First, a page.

The first part of the book is devoted to a novella, Kindness, which is told by a now older woman of her life to that point. Her dysfunctional parents figure prominently. Her father married a much younger, but mentally ill woman, who later commits suicide. The narrator is befriended by an older neighbor, who introduces her to literature, but warns her not to give her heart away. Unfortunately, she takes this advice far too much to heart, and she is already damaged anyway. She does her stint in the military, and lives out the rest of her life to that point utterly alone except for her books and memories.
There are some great observations in this novella, which, despite the degree of sadness, contains love as well. Professor Shan, despite her dubious warning, is a true friend until her death. Lieutenant Wei tries to reach out, despite repeated rebuffs. There is indeed kindness, but it isn’t enough. The narrator describes how she avoided her mother’s disapproval: “I had learned that if one remained unresponsive in such situations one could become transparent; when my mother’s eyes peeled my clothes off piece by piece they would meet nothing underneath but air.”
Professor Shan also shares another gem. When explaining that her status as an orphan led to difficulties in finding employment, she notes, “People who think they know their own stories do not appreciate other people’s mysteries.” I have been turning this one over in my head, and I think that it represents more than just it’s obvious meaning in the story. Those who believe they know, that have a tidy little package of their beliefs, whether political (as in the communist regime) or religious or philosophical, cannot be bothered to understand the pain of others. Those who don’t fit in the worldview are just ignored or dismissed, like the orphan, fired because her story was uncomfortable.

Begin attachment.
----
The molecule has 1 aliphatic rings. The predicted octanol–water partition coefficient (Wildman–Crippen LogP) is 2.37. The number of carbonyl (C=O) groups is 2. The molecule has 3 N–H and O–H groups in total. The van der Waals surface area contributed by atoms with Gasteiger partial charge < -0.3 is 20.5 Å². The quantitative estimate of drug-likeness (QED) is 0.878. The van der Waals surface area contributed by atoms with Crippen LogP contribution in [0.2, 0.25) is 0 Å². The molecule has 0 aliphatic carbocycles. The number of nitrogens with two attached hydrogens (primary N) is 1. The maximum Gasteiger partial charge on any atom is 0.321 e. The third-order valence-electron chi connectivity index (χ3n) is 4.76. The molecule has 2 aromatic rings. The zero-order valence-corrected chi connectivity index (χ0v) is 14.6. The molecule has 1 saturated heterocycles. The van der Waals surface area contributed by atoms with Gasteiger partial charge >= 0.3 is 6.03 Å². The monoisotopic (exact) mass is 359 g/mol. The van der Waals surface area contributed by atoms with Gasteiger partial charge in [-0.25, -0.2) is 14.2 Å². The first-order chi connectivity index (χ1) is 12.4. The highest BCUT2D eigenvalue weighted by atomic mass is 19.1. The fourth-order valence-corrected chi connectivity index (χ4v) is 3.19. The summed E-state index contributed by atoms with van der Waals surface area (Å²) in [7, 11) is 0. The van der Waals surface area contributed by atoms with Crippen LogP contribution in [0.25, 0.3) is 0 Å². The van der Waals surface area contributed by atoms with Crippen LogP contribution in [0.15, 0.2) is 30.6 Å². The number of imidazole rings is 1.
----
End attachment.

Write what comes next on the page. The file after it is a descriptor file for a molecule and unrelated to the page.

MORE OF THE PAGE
The descriptions of military life were interesting to me as well. There are more similarities than differences between the Western forces and the Eastern - even female units as in this story. (I am watching Band of Brothers on my ironing nights, and the resemblance is uncanny.)
All in all, a memorable tale, with the “if only”s lingering in the air long after I finished it.
Li’s characters are primarily middle aged or older, which is a notable choice. Li herself is close to my age, and while I suppose I am not middle aged, most of these characters are at a completely different time of life. Children are grown and gone - or there never were children. Parents are either aged or dead, and friends have moved away or become estranged. “A Man Like Him” muses on aging and the loss of desirability - a rather disconcerting thought - and Li handles it in a way that heightens the sense of discomfort and loss.